We all work in incredibly busy and demanding jobs. This requires us to continually stretch ourselves through back-to-back meetings and highly driven target activity. This has a significant impact liability to make great decisions. When we are incredibly busy and decisions need to be made at fast pace we tend to rely on our previous experience and identify what we, or others, have done in the past in a situation that is similar to the one we now face.
The reality is historically proven solutions may not be relevant for future challenges. Our world is changing and in fact we are leading a generation who will need to solve problems and make decisions in a business world that has a little resemblance to the world that was when we made that decision originally. This is why our key role is to ask the right questions, which can be applied to new world scenarios. The questions remain predominantly consistent whereas the answers can change dramatically.
As an indication of the rate of change: in 2003 Deloitte consulting predicted that by 2006 30% of global revenues would come from products or services that did not exist then. So, over a three-year period 30% of revenues would come from new things, or possibly provided in the new way.
I believe if anything this rate of change has increased in the last decade. This is why we have to be careful not to impose our historical decisions and solutions on those readily today in the future. Remember our questions are still valid but the answers could be totally different. Teach how to find the answer not what the answer is.
Why do we feel the need to make all the decisions?
I have used this quote in articles before. Ralph Nader, consumer champion in the US, said that the first premise of leadership to create more leaders rather than more followers. We need people who can think for themselves and not being reliant on every time they have a question needing to refer to us as the boss.
This is a little bit like poor delegation. I don’t think we do it on purpose but we tend, when asked, to give the answer rather than help our team member consider the right questions and discover the answer themselves. Yes of course it takes more time initially, but the return on that investment has a multiplied value for the future of our success as a leader and our organisation.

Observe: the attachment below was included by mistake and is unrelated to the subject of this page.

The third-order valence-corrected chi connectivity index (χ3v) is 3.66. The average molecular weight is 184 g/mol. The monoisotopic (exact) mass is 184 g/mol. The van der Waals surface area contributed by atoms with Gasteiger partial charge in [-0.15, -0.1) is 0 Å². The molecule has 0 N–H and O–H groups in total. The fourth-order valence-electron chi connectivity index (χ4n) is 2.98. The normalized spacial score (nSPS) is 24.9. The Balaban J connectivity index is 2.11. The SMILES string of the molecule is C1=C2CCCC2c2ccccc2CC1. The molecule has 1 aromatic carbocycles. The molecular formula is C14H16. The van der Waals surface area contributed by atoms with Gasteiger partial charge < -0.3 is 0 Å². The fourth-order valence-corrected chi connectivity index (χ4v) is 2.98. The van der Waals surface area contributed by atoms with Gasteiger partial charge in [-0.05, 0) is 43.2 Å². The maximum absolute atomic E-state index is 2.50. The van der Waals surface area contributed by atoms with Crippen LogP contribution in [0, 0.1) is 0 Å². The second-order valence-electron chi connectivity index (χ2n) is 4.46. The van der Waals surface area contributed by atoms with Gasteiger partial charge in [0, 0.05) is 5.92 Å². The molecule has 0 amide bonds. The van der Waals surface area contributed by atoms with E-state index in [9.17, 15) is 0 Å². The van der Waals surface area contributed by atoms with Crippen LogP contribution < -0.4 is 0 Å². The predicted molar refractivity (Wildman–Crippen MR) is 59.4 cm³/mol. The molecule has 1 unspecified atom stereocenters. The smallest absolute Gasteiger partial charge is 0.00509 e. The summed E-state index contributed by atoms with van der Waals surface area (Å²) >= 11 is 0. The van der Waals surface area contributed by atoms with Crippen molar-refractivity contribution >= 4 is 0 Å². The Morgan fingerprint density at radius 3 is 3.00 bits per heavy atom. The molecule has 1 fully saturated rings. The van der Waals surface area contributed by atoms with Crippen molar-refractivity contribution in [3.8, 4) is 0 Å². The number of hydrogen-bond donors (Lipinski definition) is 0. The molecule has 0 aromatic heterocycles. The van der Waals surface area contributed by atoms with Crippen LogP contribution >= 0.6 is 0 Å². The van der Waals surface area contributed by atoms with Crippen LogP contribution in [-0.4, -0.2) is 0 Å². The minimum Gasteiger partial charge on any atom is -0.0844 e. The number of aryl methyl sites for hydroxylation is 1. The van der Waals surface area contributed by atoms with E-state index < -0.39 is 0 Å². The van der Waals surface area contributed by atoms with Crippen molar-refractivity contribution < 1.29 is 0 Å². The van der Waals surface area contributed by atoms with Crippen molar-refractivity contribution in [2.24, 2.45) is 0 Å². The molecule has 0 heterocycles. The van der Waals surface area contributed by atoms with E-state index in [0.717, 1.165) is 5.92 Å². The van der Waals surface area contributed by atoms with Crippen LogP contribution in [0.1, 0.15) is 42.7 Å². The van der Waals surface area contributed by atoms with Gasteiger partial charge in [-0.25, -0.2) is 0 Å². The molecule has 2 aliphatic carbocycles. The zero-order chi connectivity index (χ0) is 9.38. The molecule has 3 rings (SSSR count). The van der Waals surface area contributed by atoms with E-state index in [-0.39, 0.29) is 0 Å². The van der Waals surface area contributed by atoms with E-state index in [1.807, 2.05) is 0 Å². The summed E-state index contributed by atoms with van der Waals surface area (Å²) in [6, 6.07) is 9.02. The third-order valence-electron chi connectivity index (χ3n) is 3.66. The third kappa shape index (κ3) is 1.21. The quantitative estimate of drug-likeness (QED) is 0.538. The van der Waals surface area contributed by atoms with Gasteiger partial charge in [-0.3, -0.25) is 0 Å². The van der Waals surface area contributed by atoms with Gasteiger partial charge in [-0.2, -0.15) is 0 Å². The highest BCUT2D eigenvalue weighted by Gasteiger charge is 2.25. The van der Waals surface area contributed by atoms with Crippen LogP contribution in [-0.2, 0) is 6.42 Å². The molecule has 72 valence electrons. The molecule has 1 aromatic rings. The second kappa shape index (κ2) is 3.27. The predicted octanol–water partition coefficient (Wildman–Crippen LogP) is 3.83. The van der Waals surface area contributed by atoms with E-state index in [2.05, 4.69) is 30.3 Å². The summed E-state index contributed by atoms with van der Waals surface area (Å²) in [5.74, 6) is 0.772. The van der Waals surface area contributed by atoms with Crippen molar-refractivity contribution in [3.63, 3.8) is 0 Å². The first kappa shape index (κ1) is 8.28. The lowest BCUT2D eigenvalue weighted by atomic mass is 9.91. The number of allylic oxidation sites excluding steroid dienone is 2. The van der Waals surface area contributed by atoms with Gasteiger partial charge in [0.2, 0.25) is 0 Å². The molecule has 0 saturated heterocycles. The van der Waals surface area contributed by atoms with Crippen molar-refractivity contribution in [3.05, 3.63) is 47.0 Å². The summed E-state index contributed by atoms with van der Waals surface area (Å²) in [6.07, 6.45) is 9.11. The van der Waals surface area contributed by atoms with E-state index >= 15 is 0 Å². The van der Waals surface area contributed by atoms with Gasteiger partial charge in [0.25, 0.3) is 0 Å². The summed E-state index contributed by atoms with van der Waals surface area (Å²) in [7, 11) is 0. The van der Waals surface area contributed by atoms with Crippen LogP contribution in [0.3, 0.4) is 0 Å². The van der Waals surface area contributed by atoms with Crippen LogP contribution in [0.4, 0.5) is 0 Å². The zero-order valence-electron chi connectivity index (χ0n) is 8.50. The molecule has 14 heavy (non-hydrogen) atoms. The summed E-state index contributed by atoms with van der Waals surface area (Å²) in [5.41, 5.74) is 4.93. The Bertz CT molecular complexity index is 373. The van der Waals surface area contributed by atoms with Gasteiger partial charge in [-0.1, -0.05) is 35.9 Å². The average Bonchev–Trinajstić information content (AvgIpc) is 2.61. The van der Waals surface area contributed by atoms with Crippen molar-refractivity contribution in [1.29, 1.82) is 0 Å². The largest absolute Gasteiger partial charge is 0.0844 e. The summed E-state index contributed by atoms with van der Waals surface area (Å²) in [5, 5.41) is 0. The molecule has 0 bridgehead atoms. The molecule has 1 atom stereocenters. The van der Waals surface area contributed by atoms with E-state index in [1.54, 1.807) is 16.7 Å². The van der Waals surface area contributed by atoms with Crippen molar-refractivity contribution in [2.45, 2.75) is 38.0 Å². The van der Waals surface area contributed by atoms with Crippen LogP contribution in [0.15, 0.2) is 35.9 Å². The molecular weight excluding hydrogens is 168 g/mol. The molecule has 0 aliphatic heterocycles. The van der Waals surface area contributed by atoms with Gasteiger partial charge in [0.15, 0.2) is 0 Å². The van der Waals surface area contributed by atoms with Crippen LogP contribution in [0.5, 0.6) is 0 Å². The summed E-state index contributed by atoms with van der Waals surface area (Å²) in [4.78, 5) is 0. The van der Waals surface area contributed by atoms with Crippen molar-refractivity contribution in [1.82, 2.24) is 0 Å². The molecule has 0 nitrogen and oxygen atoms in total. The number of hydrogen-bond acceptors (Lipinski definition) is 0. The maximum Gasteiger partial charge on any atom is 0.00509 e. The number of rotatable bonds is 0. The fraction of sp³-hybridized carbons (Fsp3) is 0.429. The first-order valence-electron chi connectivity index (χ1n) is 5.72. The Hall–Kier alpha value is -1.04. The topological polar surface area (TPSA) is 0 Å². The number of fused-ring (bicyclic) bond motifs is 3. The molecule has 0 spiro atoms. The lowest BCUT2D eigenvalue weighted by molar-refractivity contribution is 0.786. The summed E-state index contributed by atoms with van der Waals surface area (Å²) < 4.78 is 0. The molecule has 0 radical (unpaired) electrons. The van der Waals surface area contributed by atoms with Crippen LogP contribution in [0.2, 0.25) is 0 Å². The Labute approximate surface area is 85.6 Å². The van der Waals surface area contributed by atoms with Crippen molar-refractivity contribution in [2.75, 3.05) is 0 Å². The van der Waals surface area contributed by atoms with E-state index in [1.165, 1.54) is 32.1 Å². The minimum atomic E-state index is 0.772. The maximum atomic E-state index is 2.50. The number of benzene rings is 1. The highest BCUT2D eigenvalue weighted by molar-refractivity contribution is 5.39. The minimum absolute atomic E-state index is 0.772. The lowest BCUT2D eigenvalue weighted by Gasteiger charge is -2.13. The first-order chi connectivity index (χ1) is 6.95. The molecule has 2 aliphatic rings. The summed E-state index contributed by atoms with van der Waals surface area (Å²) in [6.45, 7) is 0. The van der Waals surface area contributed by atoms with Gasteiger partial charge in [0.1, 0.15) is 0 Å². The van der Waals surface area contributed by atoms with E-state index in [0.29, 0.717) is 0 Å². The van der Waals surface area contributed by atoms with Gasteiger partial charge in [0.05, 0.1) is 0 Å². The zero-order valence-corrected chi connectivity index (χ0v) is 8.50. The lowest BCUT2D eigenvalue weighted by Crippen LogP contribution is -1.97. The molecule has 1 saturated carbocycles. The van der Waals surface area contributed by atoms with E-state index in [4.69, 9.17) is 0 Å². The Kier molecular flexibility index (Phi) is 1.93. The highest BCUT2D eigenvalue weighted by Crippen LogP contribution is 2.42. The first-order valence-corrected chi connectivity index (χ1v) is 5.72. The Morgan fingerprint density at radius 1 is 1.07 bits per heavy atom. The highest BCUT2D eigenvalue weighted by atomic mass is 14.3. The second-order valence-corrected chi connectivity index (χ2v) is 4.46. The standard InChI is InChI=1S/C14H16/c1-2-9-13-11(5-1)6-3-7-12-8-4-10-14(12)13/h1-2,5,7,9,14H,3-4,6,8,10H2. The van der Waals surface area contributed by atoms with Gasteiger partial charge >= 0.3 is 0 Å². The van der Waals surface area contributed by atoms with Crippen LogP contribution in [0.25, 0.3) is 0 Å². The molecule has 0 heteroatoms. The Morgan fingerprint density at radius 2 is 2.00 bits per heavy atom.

The process of making decisions
There is a process of principles that enable us to make exceptionally good decisions. The greatest minds I have ever come across in this field of expertise are Charles Kepner (Of NASA Apollo13 fame) and Mat-thys Fourie superb root cause analyst and critical thinking skills guru.
In fact, I was so impressed we now work hand in hand as closely aligned companies. The process is driven through exceptional structured questioning techniques, combined with the skills to draw out the right information through them. The great thing is that these skills can be taught and this reassurance helps build those profound skills in leaders.
One of our global telecomms clients develops these skills in all of the “Talent” population to prepare them for more strategic roles in the future. These skills of wise decision making gives them the confidence to truly lead.
Step 1: define the purpose for the decision – agree on what exactly you are focusing on. This should include both a noun and an adjective.
Step 2: clarify the decision/solution requirements – identify who the stakeholders are (anyone who influences the solution or is influenced by it). Ask some critical questions from the perspective of each stakeholder. What specific results do we want to achieve? What are some of the current symptoms, we are experiencing that we would like to remove? What risks must our solution avoid? What are the contextual considerations to be aware of? We can then summarise these answers into 8-10 key requirements